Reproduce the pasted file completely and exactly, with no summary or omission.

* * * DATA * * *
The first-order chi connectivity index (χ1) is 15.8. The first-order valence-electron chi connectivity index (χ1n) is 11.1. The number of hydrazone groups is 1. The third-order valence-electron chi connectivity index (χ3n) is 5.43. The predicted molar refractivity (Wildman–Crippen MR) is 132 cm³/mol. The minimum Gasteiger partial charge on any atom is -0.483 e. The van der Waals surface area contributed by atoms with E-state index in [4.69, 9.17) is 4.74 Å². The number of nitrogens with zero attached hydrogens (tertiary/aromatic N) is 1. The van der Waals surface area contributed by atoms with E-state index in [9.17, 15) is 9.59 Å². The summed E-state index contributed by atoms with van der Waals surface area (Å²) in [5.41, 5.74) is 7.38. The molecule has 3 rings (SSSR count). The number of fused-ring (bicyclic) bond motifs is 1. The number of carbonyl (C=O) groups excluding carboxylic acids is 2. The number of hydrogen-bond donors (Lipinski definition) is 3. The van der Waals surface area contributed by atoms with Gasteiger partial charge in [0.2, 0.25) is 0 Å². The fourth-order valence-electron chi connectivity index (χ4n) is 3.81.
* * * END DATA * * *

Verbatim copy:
The first-order chi connectivity index (χ1) is 15.8. The first-order valence-electron chi connectivity index (χ1n) is 11.1. The number of hydrazone groups is 1. The third-order valence-electron chi connectivity index (χ3n) is 5.43. The predicted molar refractivity (Wildman–Crippen MR) is 132 cm³/mol. The minimum Gasteiger partial charge on any atom is -0.483 e. The van der Waals surface area contributed by atoms with E-state index in [4.69, 9.17) is 4.74 Å². The number of nitrogens with zero attached hydrogens (tertiary/aromatic N) is 1. The van der Waals surface area contributed by atoms with E-state index in [9.17, 15) is 9.59 Å². The summed E-state index contributed by atoms with van der Waals surface area (Å²) in [5.41, 5.74) is 7.38. The molecule has 3 rings (SSSR count). The number of fused-ring (bicyclic) bond motifs is 1. The number of carbonyl (C=O) groups excluding carboxylic acids is 2. The number of hydrogen-bond donors (Lipinski definition) is 3. The van der Waals surface area contributed by atoms with Gasteiger partial charge in [0.2, 0.25) is 0 Å². The fourth-order valence-electron chi connectivity index (χ4n) is 3.81.